With a past as ingrained as the blue scars on a collier’s back, can you reinvent such a place? I think you can. I believe that deep down the strength of our town lies in its ability to tell stories about itself. We all need something to make a future with, Featherstone has a wealth of stories and a great cast of characters.

The older end like to say that Featherstone is a village. It isn’t, it’s a town. To be fair it’s both. The ancient village bit stands on a sandstone ridge, locals call it ‘Top o’ t’ Knob’. It was mentioned in the Domesday Book as a land owned by a Saxon thane called Ligulf. The town of Featherstone grew up a mile south of the village. It was built with great haste to a linear pattern of red brick terrace rows. There is no town centre as such, but a main street called Station Lane. Again, the older end will tell you that at one time you needn’t go out of town to buy anything. You could get everything from a mouse trap to a three-piece suite to a fishing rod in Station Lane. It was here that Sam Lowe ran a traditional barbers shop. In the early 1970s a teenaged coalminer asked Sam if he might have a haircut like David Bowie, Sam said, ‘Of course, sit down lad.’ He got a short back and sides. When the lad complained ‘That’s not a David Bowie!’ Sam just shrugged and said,

Station Lane in Featherstone

‘It would be if he came in here.’ At the other end of the lane is the Featherstone Hotel. Here in the years before the First World War, Tommy Sides, dog show organiser, entrepreneur, landlord and violinist, bought his own cinematograph machine and filmed local rugby matches. He then showed them on a white sheet attached to the tap room wall. Sky Television when it was just pie in the sky.

The local town council have been very good at promoting our heritage and have developed a genuine penchant for public art. It started when they commissioned the sculptor Julia Barton to make a red brick mural depicting the town under-and over-ground. It’s on a wall at the bottom of Station Lane. Some said it would be vandalised. It hasn’t been, it’s well liked, I believe because it tells an authentic story. The same artist was brought in again to create a memorial arch at the time of the centenary of the massacre. But it’s the most recent arts project that has got people talking. On some low lying ground, just yards from where Rhodes’s ‘Burning Well’ drew tourists, stands The War Horse in a commemorative meadow planted by local school kids. It remembers the 353 men from here who left to fight in the war and didn’t make it home. I like to think that the horse also nods to the pit ponies that we saw galloping in the fields when they were brought up from the pit at holiday times. It’s a monumental piece of work. If you have been to see the ‘Angel of the North’ you might like to come and see the Featherstone War Horse next.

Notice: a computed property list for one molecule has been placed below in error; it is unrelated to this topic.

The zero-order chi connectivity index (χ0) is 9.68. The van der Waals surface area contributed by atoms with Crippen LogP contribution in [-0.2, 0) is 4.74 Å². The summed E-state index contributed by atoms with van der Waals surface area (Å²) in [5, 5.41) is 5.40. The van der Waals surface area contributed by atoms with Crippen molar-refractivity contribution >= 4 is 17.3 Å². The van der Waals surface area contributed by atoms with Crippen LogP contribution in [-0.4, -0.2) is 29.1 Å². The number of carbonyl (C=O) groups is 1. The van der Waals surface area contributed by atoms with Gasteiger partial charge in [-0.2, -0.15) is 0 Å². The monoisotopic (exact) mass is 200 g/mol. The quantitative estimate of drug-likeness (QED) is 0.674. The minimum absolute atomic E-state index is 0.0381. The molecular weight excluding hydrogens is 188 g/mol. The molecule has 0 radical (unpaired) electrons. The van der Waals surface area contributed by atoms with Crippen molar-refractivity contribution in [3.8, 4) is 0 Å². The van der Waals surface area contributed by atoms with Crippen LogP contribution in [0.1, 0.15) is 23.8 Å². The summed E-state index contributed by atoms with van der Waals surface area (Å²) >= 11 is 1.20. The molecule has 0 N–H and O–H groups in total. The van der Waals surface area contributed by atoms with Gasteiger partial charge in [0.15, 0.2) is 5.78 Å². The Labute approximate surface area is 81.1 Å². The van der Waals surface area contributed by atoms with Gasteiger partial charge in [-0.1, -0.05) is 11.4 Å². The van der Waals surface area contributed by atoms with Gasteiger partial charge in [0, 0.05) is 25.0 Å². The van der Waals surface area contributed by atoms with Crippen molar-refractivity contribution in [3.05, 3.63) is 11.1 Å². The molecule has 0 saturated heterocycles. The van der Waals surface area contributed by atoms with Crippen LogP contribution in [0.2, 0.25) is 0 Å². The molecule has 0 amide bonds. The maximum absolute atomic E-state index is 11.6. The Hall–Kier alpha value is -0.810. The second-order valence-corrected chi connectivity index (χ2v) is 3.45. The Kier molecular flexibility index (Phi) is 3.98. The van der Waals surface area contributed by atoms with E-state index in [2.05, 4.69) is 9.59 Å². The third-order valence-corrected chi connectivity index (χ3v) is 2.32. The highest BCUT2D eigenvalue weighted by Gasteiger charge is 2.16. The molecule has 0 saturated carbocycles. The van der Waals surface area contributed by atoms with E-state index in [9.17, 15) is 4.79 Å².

When Featherstone was still on its backside after the pit shut in the 1980s, I walked down to the bus stop with a rucksack on my back. It was the first steps of a journey I was making to America. A chap I knew shouted across the road to me, ‘Where’s thy going?’ I shouted back, ‘San Francisco!’ He looked flummoxed, but just for a split second, then he shouted back ‘What on t’ Wakefield bus?’ I like to relate that story because it illustrates the dry wit of my hometown. It also tells us that every journey has to start somewhere.

The Featherstone War Horse is on one of a series of four Featherstone Heritage trails, telling the town’s story through walks guided by a phone app. The app. commissioned by the local council, is free to download.

Picture by Allan McKenzie/SWpix.com - Featherstone players warm up prior to the game against Halifax in 2017.

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A pit wheel sculpture in the shopping area in Featherstone